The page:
Increased performance of invasive plant species in their introduced range vs. their native range has been previously documented. However, performance differences among invasive populations have rarely been explored, despite this information being central to understanding the evolution of invasiveness as well as being a useful basis to inform management of invasive species. To examine variation in performance among populations of Rosa rugosa in its introduced range, and whether introduced populations perform better than native populations, we quantified growth and reproductive traits in five invasive populations in northwest Europe and two native and declining populations in China. Overall, we found that the introduced R. rugosa populations we sampled performed significantly better than the sampled native populations for growth and reproductive traits (2 to 4 fold increase). However, there was significant variation for most traits among the five invasive populations, demonstrating that some introduced populations we sampled were more successful invaders than others. Our findings provide a useful foundation for management of invasive R. rugosa in Europe, and support the recent call for more intra-species research in invasive species biology.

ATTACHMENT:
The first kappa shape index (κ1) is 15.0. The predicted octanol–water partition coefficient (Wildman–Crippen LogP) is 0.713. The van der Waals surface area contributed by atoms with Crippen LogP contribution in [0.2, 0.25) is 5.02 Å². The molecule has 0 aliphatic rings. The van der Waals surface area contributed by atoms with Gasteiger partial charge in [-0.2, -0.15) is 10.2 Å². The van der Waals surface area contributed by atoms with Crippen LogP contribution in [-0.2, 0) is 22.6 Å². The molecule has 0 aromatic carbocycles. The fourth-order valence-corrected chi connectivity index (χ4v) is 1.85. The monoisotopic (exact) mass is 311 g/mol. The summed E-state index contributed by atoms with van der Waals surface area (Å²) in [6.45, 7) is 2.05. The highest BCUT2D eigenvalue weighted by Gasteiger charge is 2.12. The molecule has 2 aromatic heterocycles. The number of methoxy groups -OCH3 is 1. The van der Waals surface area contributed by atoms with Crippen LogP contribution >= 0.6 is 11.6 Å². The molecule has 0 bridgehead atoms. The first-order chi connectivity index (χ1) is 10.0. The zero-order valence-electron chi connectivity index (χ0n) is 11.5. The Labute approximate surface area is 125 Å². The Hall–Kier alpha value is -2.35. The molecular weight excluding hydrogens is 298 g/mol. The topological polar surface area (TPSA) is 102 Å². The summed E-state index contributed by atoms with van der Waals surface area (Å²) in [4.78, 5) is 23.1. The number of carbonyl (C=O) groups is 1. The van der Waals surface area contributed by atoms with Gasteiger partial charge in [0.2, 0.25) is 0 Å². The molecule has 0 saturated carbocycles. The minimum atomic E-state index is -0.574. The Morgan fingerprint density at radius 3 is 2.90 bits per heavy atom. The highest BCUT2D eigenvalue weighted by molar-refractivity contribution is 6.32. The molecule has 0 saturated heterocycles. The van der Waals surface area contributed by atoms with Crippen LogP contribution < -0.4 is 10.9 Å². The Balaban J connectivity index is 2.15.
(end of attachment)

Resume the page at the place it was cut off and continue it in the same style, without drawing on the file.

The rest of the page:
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- invasive plants
- Northwest Europe
- intra-species research